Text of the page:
Sustaining Hopes and Dreams While Coping withTragedy

Our children don’t just write down their own hopes and dreams for the future at the beginning of each school year in our schools. Our children are our hopes and dreams.

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That’s why we take actions to ensure our schools are safe places.

When a tragedy occurs in any educational community in America, it touches every educational community. It rips at the heart and soul of everyone who chooses to work in a profession that serves young learners: bus drivers, cafeteria staff, teaching assistants, teachers, principals, central leaders, custodians, and support services staff. It creates fear among families and community members who cherish their children and entrust them to our care every day.

We all look for answers when a tragedy strikes; ones that will tell us that it can’t happen in our own school communities. Often, there are no answers.

Educators go to work every day knowing that a tragedy can occur. Regardless of the position we hold, we know we have to be ready for that. We also know that, statistically, children are less likely to be victims of violence or accidents at school or on school buses than in other places, and yet, in times such as this, the statistics do little to calm fears based in our children’s distance from our physical protection and the nature of public places.

We know that a tragedy can occur anywhere, whether it occurs as a the result of the weather, an accident or a purposeful act. We often wonder what we might say first to children when a tragedy occurs that affects them, even if it’s far away from our own community.

Mr. Rogers once shared that his mother told him:

“When I was a boy and I would see scary things in the news, my mother would say to me, ‘Look for the helpers. You will always find people who are helping.’ To this day, especially in times of “disaster,” I remember my mother’s words and I am always comforted by realizing that there are still so many helpers – so many caring people in this world.”

Albemarle educators feel the pain of the Newtown community as we think about the children and adolescents we serve here and the losses suffered there. It will be difficult for educators to return to our schools on Monday, and look into the eyes of their students, after a tragedy as horrific as that which occurred in Connecticut on Friday. However, these same educational caretakers will rush to work Monday to do just that, to look into those eyes and share a sense of safety, and to share our communal commitment to all of our children.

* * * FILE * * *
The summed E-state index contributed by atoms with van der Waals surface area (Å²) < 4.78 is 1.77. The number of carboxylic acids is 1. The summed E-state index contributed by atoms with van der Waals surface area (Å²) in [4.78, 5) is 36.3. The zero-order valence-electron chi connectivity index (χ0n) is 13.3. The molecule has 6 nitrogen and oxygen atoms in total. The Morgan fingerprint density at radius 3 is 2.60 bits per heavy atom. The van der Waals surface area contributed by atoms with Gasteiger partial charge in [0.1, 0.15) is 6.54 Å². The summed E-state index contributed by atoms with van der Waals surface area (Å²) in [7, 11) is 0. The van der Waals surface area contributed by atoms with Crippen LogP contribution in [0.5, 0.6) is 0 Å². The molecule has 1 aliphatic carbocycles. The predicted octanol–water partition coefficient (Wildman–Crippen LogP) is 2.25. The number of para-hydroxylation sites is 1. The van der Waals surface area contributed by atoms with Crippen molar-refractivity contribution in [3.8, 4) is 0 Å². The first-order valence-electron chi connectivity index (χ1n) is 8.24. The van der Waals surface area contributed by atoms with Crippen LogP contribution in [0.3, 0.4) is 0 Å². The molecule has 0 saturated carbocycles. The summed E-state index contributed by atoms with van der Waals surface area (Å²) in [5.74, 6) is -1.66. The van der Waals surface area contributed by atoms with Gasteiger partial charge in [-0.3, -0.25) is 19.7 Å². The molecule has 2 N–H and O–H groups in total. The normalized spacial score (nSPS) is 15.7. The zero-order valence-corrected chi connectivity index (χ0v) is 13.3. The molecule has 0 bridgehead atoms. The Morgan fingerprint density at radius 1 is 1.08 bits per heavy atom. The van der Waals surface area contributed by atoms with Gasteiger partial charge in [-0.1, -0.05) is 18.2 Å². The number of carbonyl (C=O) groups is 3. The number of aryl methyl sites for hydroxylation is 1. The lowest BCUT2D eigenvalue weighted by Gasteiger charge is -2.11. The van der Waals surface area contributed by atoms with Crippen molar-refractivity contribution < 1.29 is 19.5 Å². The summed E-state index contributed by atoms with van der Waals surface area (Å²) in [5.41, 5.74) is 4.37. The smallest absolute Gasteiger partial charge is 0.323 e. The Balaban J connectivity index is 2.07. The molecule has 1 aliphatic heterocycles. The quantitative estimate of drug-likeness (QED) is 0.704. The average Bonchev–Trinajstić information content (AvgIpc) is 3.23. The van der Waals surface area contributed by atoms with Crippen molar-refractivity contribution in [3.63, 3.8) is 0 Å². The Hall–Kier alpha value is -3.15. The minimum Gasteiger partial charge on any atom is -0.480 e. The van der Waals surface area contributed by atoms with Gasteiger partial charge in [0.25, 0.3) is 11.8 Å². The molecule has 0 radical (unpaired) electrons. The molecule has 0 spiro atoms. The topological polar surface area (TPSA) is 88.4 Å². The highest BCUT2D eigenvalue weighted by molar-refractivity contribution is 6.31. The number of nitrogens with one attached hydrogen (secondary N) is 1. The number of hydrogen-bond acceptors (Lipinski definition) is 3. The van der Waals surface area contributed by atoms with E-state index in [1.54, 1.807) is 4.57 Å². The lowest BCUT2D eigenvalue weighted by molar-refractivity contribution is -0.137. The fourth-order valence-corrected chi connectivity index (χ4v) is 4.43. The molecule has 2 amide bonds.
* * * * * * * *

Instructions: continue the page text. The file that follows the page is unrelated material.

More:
I know that our educators have spent a long weekend thinking and reflecting and working to be sure that they are ready for the needs our students may bring to their classrooms on Monday. They will do what they do well on Monday morning and throughout the school year – they will listen to what our young people need and they will know what to say and how to say it in ways appropriate to each child’s needs.

They will use professional resources and guidance to help children who may have questions. The American Association of School Pyschologists, one of our resources for addressing the worries that children may bring to school with them after a school tragedy, notes that:

“Parents and school personnel can help children feel safe by establishing a sense of normalcy and security and talking with them about their fears.”

I trust in our staff as dedicated, caring and capable professionals who will be there for our children, especially those who may bring their worries to school with them this week. Teachers and principals are heroes for so many reasons. Educators take the role of “in loco parentis” very seriously, whether as a first-year teacher or a forty-year veteran.

Every day I hear stories of educators who have performed heroic acts of kindness, caring, and protection in support of children, with no intention of anyone ever knowing about their actions. Sometimes those actions become larger than the lives of those educators. When we hear the stories of tragedies such as this recent one in Connecticut we are all reminded of the strong character of America’s educators and their dedication to serving children.

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We are fortunate to have people willing to become educators, to dedicate their lives to children, and to even give those lives when called to do so in these most unspeakable tragedies. That’s why I value this profession and those who serve in it.

As we celebrate and cherish our children this week and this season let us also celebrate and be thankful to our educators  for being willing every day to do whatever it takes to protect, care for, and to help our children become all that they can possibly hope and dream to be.

What I will accomplish by the time

I am 100 years old: by a fifth grader

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